I am a Japanese American, and I am a gay man.
For most of my life, the intersection between those two identities has been claustrophobically thin, leaving me never feeling completely at home in either space. The Nikkei community has been a comforting base for me, but it’s also generated painful homophobia. Similarly, the gay community has been the source of great joy, but it’s also been the site of hurtful racism.
Still, I could not sever my ties to either community because both are core parts of me.
Growing up in Gardena during the 1960s and 1970s, when that South Bay city was a Japanese American heartland, it was inevitable that Nikkei culture would be imprinted into my DNA. My childhood YMCA sports club was all Sansei. The Sunday evening youth services I attended at the Gardena Valley Baptist Church were filled with other Japanese Americans. I looked forward every summer to the Japanese Cultural Institute’s carnival, where I won glass candy dishes at the coin toss booth and ate fresh udon, a rare treat in the days before ubiquitous noodle restaurants.
The Japanese American community was reassuring, but it was also constricting. Being gay didn’t fit into the tightly-framed expectations of success that Gardena’s Japanese Americans demanded. High school classmates snickered behind the backs of effeminate students and made limp-wristed jokes. Church friends expressed disgust at the thought of gay people.
As a UCLA student in the early 1980s, I became involved in the movement for Japanese American redress. Among those progressive advocates, I heard disparaging comments about lesbians and gay men.
I learned it was not safe to be out.
After moving to Berkeley for graduate school in 1986, I remained active in Asian Pacific American community groups, but I also volunteered with gay organizations. Part of my coming out process involved providing practical and emotional support to people with HIV/AIDS through the Gay Asian Pacific Alliance Community HIV Project. In that organization, I met for the first time out Asian and Pacific Islander gay men. Two of them were Japanese Americans, one of whom would later die from AIDS.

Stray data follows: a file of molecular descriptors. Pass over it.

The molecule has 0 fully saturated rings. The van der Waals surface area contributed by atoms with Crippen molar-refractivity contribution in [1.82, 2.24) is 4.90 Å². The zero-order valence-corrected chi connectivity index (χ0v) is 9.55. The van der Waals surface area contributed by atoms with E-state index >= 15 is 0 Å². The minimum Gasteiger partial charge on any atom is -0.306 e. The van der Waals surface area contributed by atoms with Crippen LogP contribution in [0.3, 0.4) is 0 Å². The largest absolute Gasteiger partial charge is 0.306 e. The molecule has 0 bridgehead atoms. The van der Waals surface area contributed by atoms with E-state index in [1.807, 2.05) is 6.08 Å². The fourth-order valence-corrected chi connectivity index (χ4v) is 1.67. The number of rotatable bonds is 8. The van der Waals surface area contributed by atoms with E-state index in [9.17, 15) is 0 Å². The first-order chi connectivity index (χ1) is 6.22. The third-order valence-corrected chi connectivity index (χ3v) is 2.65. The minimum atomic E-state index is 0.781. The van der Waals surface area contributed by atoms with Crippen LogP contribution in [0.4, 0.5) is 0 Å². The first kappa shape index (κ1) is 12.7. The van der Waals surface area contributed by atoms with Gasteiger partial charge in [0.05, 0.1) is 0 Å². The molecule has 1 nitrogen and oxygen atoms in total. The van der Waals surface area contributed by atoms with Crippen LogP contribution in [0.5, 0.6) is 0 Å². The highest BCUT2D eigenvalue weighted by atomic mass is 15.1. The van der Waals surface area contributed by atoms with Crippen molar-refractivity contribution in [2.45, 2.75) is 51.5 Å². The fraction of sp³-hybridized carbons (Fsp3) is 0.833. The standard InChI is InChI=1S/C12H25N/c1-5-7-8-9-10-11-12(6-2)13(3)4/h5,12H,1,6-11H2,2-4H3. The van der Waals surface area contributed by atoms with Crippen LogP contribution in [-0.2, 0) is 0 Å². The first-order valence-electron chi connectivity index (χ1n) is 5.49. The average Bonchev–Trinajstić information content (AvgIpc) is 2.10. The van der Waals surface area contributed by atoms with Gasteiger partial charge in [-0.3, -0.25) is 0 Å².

Even in the progressive Bay Area, I didn’t feel completely comfortable being out in the Japanese American community. Still, I dragged my husband, David, to Japanese American church bazaars and obons. We knew that the Nisei women who made sushi at the Oakland Buddhist Temple cut thick slabs of mackerel for the saba sushi. We learned we could buy homemade tsukemono at the Enmanji Temple’s bazaar in Sebastopol. And we made sure we arrived at the Diablo Japanese American Summer Festival early to purchase fresh peach pie before it sold out.
We also attended fundraising dinners for the Bay Area’s LGBTQ+ community foundation and were members of a church whose congregation was largely LGBTQ+. But there were few, if any, other Japanese Americans in those spaces.
My Japanese American and gay lives intersected only within my family. After I met David in 2001, I brought him to gatherings of my large extended family. After Proposition 8 (an initiative on the 2008 California ballot) passed, thereby denying same-sex couples the right to marry, sympathetic cousins and aunties shared their dismay and their prediction that someday gay unions would be legal again.